‘Very thin budget’: Forex shortage triggers cost-of-living crisis in Malawi

Joe Kambale has been stitching men’s suits from his living room in Blantyre, Malawi’s commercial hub, for the last eight years. Sometimes he makes about 200,000 kwacha ($173) a week, decent wages in a country where half of the population lives on $1 daily or less, according to data from Malawi’s National Statistical Office.

He was often so swamped with work that he was sometimes unable to take on new customers for up to a month. But in the last two weeks, the 35-year-old tailor’s pair of sewing machines have been idle because demand is dwindling.And now he is finding it hard to cater to the needs of his wife and one-year-old son.

“The high cost of living has driven clients away,” he said, with a look of despair in his eyes. A month ago, two of his most loyal customers suspended orders indefinitely, telling him that they are now prioritising spending their earnings on basic needs.

The rising cost of materials is also eating into the small profit margins for Kambale’s business, which is run on a shoestring budget.

“Most of the materials that we use in tailoring are imported. When I go to the market to buy them, I find prices have increased because of dwindling imports. Almost every day prices are changing,” said Kambale. “Raising the prices of my suits is difficult because I might lose customers. I’m making losses.”

Life in this southern African country of 20 million people has become harder in recent years.

Since 2021, the country has been experiencing acute foreign currency shortages, a consequence of reduced exports, experts say. This has led to a scarcity of essential goods such as food, medicine, fertiliser and fuel. In June, spokesperson for the Reserve Bank of Malawi, Ralph Tseka, told local media that the foreign exchange reserves were “nearly empty”.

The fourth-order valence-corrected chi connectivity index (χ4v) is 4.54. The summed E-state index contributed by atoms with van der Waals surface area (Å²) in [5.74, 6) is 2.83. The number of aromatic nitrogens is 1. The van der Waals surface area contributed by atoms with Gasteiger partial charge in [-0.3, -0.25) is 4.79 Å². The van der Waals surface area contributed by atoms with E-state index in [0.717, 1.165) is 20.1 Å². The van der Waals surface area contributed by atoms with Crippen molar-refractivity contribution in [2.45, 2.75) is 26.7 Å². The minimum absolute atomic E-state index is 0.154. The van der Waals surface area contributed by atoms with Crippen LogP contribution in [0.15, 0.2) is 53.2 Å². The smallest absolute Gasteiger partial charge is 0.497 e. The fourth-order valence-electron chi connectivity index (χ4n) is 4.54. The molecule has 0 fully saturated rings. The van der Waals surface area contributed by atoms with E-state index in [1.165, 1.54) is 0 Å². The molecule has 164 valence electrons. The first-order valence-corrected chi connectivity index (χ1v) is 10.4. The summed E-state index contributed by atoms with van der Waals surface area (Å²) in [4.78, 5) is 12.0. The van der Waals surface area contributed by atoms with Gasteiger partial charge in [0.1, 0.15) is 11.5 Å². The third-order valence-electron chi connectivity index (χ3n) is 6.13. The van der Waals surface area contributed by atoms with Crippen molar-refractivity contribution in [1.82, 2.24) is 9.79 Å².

Analysts like Betchani Tchereni, associate professor of economics and dean at the Malawi University of Business and Applied Sciences say Malawi is still feeling the effects of COVID-19 and the war in Ukraine on the global supply chain. Since the conflict began in February 2022, the price of bread has increased by at least 50 percent.

“The pandemic destabilised tobacco export and when the war started, the prices of chemical fertiliser skyrocketed, meaning that we couldn’t afford the quantities that we needed any more,” he said. “This also came at a time global inflation in general went up meaning that we couldn’t afford many imports. It further drained our forex and led to inflation.”

‘The worst is yet to come’
To stabilise dwindling forex reserves, Malawi’s central bank devalued the kwacha by 25 percent last May. As of this October, the currency had further weakened by 4.87 percent. Due to rocketing year-on-year inflation – 28.6 percent as of September – everything from food to electricity has gone above the reach of most people.

For instance, Malawi’s main staple, maize, has increased by 15 percent, according to the Famine Early Warning Systems Network. As of June, a family of six in an urban setting needed 377,892 kwacha ($326.53) per month to survive, up from 257,028 kwacha ($222.09) during a similar period last year, according to the Centre for Social Concern-CfCS, a local research-based non-profit.

“The worst is yet to come,” John Kapito, executive director of the Consumers Association of Malawi, told Al Jazeera. “For a long time, the country has failed to balance its imports against exports and has relied heavily on donors for its forex reserves. Our government is in no position where it can cushion anyone. Its revenue collection has drastically gone down as a result of market inactivity and [it] is currently struggling to pay its oversize civil service.”

Agriculture predominantly powers Malawi’s economy, contributing approximately a third of its gross domestic product. Yet, even annual revenue from tobacco, the country’s major foreign exchange earner with $283m in sales already this year, is insufficient to cover the country’s imports bill. According to the Reserve Bank of Malawi, the country requires $3bn annually to meet import requirements but only earns about $1bn.

“For a predominantly exporting country like ours we want the exchange rate to be as strong as possible because that makes the goods affordable but that works if forex is available and obviously that’s not the case with us,” said Tchereni. “It means that every time we are devaluing the kwacha against the US dollar and other currencies, commodities become expensive, disproportionately affecting the ultra-poor people, as is the current situation.”

With the country’s economy in bad shape, the need to move towards greater economic stability has become increasingly urgent. Tchereni believes the private sector is the engine to drive that development. “It is the role of the private sector to generate forex and engage in import substitution. Regrettably, as a country, we’ve fallen short in this area,” he told Al Jazeera.

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